Insomnia may predict onset of mental disorders in adults. However, it is unclear whether the same directional relationship exists during the peak age range for the onset of major mental disorders and/or whether other types of sleep-wake disturbance, such as hypersomnia, show similar associations.
Longitudinal follow-up of >1800 community residing twins and non-twin siblings (mean age ~26; 57% female). Adjusted relative risk ratios and 95% confidence intervals (Adj RR and 95% CI) were estimated for onset of depression, hypomania and psychosis in individuals with prior self-reported exposure to Insomnia and/or Hypersomnia or proxies for insomnia disorder (Insomnia and Daytime Impairment) and atypical symptom profile (Hypersomnia and Anergia).
Risk of onset differed somewhat according to type of syndrome and the nature of sleep-wake disturbance (e.g. Insomnia alone increased risk of first onset of psychosis). Overall, the risk for onset of any syndrome was best identified using composite measures (Adj RR were ~1.5-2.5) such as Insomnia and Hypersomnia, Insomnia and Daytime Impairment, or Hypersomnia and Anergia, rather than singular items describing night-time disruption only.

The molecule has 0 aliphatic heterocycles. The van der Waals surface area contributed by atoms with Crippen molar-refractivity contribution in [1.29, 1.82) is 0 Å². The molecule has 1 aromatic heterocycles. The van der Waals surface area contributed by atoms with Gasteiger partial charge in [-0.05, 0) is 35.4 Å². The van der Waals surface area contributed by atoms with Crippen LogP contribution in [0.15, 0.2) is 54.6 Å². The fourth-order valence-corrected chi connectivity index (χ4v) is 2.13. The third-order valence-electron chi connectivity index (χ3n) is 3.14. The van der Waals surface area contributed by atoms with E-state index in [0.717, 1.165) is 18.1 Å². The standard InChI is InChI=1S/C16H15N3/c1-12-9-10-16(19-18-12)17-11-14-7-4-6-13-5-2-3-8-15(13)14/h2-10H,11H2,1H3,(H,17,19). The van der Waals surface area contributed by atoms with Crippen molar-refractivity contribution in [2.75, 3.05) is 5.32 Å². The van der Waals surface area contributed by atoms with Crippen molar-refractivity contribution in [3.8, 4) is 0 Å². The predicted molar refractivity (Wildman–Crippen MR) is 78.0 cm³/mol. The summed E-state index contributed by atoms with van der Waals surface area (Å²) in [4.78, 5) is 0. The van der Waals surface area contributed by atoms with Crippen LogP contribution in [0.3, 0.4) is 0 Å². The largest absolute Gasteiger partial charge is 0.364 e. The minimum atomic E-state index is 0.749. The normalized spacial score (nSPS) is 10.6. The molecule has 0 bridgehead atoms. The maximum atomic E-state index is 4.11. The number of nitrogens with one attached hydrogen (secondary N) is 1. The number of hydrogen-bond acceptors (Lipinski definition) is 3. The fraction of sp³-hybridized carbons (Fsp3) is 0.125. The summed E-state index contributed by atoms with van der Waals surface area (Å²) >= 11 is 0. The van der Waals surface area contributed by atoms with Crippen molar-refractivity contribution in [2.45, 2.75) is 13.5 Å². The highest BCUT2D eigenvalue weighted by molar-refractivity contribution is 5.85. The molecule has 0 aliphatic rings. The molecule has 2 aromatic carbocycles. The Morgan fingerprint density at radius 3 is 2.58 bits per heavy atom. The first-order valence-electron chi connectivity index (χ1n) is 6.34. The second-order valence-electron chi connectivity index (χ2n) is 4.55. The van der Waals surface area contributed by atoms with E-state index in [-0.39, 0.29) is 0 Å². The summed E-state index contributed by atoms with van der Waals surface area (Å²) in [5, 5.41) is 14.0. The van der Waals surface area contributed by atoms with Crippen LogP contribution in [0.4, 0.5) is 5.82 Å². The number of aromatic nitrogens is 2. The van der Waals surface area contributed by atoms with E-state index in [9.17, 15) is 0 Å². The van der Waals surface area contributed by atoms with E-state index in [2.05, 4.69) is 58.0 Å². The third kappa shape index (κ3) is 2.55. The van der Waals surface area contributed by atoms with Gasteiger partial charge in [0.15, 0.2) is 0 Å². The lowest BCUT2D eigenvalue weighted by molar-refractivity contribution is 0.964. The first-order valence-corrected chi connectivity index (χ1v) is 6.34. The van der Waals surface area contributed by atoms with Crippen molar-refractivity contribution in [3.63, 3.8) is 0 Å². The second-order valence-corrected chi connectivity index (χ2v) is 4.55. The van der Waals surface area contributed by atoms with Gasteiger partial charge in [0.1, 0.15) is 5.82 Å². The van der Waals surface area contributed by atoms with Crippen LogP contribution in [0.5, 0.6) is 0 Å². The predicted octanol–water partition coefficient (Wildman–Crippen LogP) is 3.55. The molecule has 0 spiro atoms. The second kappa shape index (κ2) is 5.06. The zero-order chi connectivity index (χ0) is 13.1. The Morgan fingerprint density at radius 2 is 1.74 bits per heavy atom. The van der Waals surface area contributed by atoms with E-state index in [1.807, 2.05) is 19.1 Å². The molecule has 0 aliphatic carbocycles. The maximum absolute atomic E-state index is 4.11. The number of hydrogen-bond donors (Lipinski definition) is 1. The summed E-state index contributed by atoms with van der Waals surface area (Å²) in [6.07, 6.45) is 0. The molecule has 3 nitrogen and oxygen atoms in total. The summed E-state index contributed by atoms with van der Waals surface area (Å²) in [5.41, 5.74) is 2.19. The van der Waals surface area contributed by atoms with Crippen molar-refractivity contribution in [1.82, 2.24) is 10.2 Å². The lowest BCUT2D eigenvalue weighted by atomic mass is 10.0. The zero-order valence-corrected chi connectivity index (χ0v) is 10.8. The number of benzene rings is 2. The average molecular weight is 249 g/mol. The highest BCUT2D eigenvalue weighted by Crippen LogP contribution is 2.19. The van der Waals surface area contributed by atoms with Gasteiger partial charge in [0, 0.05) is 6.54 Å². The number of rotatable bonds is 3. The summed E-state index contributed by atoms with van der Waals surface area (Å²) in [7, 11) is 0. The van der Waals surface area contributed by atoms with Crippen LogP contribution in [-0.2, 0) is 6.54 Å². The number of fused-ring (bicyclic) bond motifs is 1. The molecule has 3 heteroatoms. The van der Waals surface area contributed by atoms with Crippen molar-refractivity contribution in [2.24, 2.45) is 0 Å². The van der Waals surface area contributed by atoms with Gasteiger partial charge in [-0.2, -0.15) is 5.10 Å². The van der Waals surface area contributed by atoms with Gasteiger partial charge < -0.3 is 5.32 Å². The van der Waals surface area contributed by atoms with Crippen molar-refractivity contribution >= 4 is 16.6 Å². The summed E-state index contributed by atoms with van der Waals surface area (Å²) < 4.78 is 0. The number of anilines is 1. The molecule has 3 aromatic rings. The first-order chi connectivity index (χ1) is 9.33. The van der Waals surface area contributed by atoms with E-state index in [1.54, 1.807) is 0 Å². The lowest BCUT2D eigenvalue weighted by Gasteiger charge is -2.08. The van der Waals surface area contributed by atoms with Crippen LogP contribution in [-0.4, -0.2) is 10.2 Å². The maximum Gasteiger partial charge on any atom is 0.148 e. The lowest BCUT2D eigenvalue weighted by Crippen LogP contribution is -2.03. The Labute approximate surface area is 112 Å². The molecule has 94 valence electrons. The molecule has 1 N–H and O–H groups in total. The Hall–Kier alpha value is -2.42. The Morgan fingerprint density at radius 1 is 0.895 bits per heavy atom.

The magnitude of risk of onset of major mental health problems and the availability of effective, low-cost, individual and population-based interventions for sleep-wake disturbances, suggest that it is justifiable to introduce screening for and strategies to overcome sleep problems in youth.
Copyright © 2020. Published by Elsevier B.V.